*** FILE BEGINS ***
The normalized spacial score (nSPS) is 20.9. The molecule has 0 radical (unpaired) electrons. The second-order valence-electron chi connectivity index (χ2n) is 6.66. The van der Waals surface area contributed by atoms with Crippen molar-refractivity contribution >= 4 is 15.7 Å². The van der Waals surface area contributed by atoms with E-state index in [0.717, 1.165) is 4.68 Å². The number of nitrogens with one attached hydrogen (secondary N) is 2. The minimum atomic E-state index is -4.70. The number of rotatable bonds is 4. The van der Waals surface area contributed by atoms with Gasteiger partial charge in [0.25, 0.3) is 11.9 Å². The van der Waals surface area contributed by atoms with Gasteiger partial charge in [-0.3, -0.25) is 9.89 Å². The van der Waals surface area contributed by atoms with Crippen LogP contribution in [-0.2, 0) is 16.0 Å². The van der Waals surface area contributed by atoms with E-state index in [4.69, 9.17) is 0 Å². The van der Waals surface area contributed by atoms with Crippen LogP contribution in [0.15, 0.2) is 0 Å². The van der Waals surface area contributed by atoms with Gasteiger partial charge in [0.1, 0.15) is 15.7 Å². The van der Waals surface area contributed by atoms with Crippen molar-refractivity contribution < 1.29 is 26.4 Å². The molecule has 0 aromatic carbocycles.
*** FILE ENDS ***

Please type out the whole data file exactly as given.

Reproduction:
The normalized spacial score (nSPS) is 20.9. The molecule has 0 radical (unpaired) electrons. The second-order valence-electron chi connectivity index (χ2n) is 6.66. The van der Waals surface area contributed by atoms with Crippen molar-refractivity contribution >= 4 is 15.7 Å². The van der Waals surface area contributed by atoms with E-state index in [0.717, 1.165) is 4.68 Å². The number of nitrogens with one attached hydrogen (secondary N) is 2. The minimum atomic E-state index is -4.70. The number of rotatable bonds is 4. The van der Waals surface area contributed by atoms with Gasteiger partial charge in [0.25, 0.3) is 11.9 Å². The van der Waals surface area contributed by atoms with Gasteiger partial charge in [-0.3, -0.25) is 9.89 Å². The van der Waals surface area contributed by atoms with Crippen LogP contribution in [-0.2, 0) is 16.0 Å². The van der Waals surface area contributed by atoms with E-state index in [4.69, 9.17) is 0 Å². The van der Waals surface area contributed by atoms with Crippen LogP contribution in [0.15, 0.2) is 0 Å². The van der Waals surface area contributed by atoms with Gasteiger partial charge in [0.1, 0.15) is 15.7 Å². The van der Waals surface area contributed by atoms with Crippen molar-refractivity contribution < 1.29 is 26.4 Å². The molecule has 0 aromatic carbocycles.